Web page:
Guest Post: Why (Does a Young Egyptian) Write in English? And Why YA?

This guest post is from the young (very young) author Mariam Maarouf, who talks about why she writes, why she writes in English, the appeal of Young Adult (YA) literature, and one of her favorite YA series (Al Moghameroon Al Khamsa).

Writing? A book? Have you finally lost it?

by Mariam Maarouf

That’s the type of reply I got while I was still writing my debut YA novel. Let me introduce myself first, I’m Mariam Maarouf, a sixteen-year-old bookworm wishing she’ll ever have the honor of being called an author – a real author, because an author isn’t just anyone who scribbles down words. I’m a Muslim Egyptian, and I’ve never been anywhere else but [Egypt and] Saudi Arabia.

In October ’09, on a boring summer day and without my computer, I decided to practice my hobby of writing. So I lay on my bed, got out an old copybook and a pencil, and just wrote. Back then, the plot was very vague, and I had no will to change that into an actual, full-length novel, but as the story progressed (and people who say characters make their own decisions and alter their ways as they go aren’t kidding) I thought that maybe, just maybe, I could make turn it into something worthy of being published. Now, after about three drafts, the book is undergoing yet another revision.

As I dove deeper into the publishing industry (it’s true that publishing is my family’s business, and I’d been a trainee in my father’s publishing house as an editor for a couple of years, but it was the first time I searched that deep into the subject), I learned that I wasn’t the only Egyptian who decided to write in English; authors like Marwa Ayad and Amr Shehata, for example, recently published their novels in English. I’ve been asked a lot about that – why did we decide to abandon writing in our own, beautiful native language?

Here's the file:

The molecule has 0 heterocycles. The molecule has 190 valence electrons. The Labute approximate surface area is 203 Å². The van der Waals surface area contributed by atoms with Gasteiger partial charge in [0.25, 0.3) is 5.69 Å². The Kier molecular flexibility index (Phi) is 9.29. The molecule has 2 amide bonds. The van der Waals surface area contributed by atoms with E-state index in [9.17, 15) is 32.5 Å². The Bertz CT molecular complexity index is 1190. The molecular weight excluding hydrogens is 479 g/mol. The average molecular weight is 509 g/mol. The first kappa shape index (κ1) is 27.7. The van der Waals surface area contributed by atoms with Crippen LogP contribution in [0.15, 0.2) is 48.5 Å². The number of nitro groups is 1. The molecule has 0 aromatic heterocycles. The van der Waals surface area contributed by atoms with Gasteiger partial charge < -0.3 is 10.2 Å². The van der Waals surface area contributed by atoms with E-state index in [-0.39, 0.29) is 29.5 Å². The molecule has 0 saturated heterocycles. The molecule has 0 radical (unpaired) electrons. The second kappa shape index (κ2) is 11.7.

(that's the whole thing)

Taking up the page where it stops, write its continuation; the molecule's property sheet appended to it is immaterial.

The answer is clear: we don’t know how to, at least I don’t. At school, I’ve been taught how to speak and write in English since kindergarten – what the different styles of writing fiction and nonfiction are, types of stories, and why the great literary classics and contemporary novels are unforgettable. On the other hand, and even though I’ve always lived in Egypt, I was never introduced to the different styles of writing Arabic literature, never given the opportunity to taste an Arabic literary work from a critic’s point of view.

Sure, books are available everywhere and I could (and did) read a lot of Arabic books, but learning about how to write and how to judge a good book from an average one at school was something I was never taught, not in a way that makes it as interesting as I know it is anyway. It’s a shame, but it’s true; I find writing in English is far easier, and while I can’t really show the beauty of my language in my work, or include the everyday funny, but bitter sarcasm the way it’s expressed in Egypt, writing in English is very enjoyable, and maybe some day I’ll write something in Arabic, who knows?

Another question I’ve been frequently asked is why I chose to write a Young Adult novel. It’s not that I can’t write Adult fiction (as a matter of fact, my WIP is an adult novel), but the connection with my main character is beyond strong when we’re both teenagers; I’m allowed to give her my frequent moments of shallowness, of weakness, of slight obsessions or extreme prejudices even.

We, teenagers, are trapped between childhood and adulthood, and to this very moment, we’re indefinable, unpredictable and unfairly stereotyped – reading and writing from a teen’s POV, even if dark at times, is, in my opinion, a lot more fun than writing the same story from an adult’s POV, and with my plot being a part-mystery, the ‘victims’ and the narrators being teens makes it unique, or so I’ve been told after releasing my book’s trailer and blurb online (another fun part of the process). As a reader of YA mystery myself, I enjoyed the whole series of Al Moghameroon Al Khamsa (The Five Adventurers) – the mystery, the fun, everything. It never gets old or boring.

All in all, my first experience with professional writing is something I’ll never forget, and I hope my readers will feel the same about my book, insha’Allah.

Mariam Maarouf